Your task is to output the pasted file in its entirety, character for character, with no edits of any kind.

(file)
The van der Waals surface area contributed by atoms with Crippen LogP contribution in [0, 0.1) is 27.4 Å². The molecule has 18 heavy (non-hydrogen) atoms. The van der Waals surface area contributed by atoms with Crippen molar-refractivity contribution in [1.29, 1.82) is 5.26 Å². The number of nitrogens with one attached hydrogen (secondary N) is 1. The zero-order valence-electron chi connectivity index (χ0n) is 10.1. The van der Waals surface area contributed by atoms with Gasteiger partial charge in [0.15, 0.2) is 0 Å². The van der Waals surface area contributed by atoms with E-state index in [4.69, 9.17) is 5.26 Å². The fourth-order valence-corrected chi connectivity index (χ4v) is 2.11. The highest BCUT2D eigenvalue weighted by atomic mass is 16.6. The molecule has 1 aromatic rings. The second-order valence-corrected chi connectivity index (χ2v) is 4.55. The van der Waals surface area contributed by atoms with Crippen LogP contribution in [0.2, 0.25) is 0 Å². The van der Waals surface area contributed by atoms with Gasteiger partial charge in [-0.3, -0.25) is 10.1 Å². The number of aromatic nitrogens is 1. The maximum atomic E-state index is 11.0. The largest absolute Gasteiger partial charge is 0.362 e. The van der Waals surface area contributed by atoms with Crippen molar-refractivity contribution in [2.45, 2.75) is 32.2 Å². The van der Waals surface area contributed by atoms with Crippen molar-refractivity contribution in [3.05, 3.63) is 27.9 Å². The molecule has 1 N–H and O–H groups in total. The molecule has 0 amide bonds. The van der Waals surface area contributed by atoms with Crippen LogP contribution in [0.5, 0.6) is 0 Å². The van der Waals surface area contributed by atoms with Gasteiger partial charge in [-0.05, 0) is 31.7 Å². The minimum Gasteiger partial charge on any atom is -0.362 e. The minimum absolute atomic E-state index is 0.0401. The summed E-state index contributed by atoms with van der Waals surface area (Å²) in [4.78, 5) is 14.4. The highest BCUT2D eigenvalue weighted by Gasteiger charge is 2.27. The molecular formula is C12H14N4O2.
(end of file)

The van der Waals surface area contributed by atoms with Crippen LogP contribution in [0, 0.1) is 27.4 Å². The molecule has 18 heavy (non-hydrogen) atoms. The van der Waals surface area contributed by atoms with Crippen molar-refractivity contribution in [1.29, 1.82) is 5.26 Å². The number of nitrogens with one attached hydrogen (secondary N) is 1. The zero-order valence-electron chi connectivity index (χ0n) is 10.1. The van der Waals surface area contributed by atoms with Gasteiger partial charge in [0.15, 0.2) is 0 Å². The van der Waals surface area contributed by atoms with E-state index in [4.69, 9.17) is 5.26 Å². The fourth-order valence-corrected chi connectivity index (χ4v) is 2.11. The highest BCUT2D eigenvalue weighted by atomic mass is 16.6. The molecule has 1 aromatic rings. The second-order valence-corrected chi connectivity index (χ2v) is 4.55. The van der Waals surface area contributed by atoms with Crippen LogP contribution in [0.2, 0.25) is 0 Å². The van der Waals surface area contributed by atoms with Gasteiger partial charge in [-0.3, -0.25) is 10.1 Å². The number of aromatic nitrogens is 1. The maximum atomic E-state index is 11.0. The largest absolute Gasteiger partial charge is 0.362 e. The van der Waals surface area contributed by atoms with Crippen molar-refractivity contribution in [2.45, 2.75) is 32.2 Å². The van der Waals surface area contributed by atoms with Crippen molar-refractivity contribution in [3.05, 3.63) is 27.9 Å². The molecule has 1 N–H and O–H groups in total. The molecule has 0 amide bonds. The van der Waals surface area contributed by atoms with Crippen LogP contribution in [0.5, 0.6) is 0 Å². The van der Waals surface area contributed by atoms with Gasteiger partial charge in [-0.05, 0) is 31.7 Å². The minimum Gasteiger partial charge on any atom is -0.362 e. The minimum absolute atomic E-state index is 0.0401. The summed E-state index contributed by atoms with van der Waals surface area (Å²) in [4.78, 5) is 14.4. The highest BCUT2D eigenvalue weighted by Gasteiger charge is 2.27. The molecular formula is C12H14N4O2.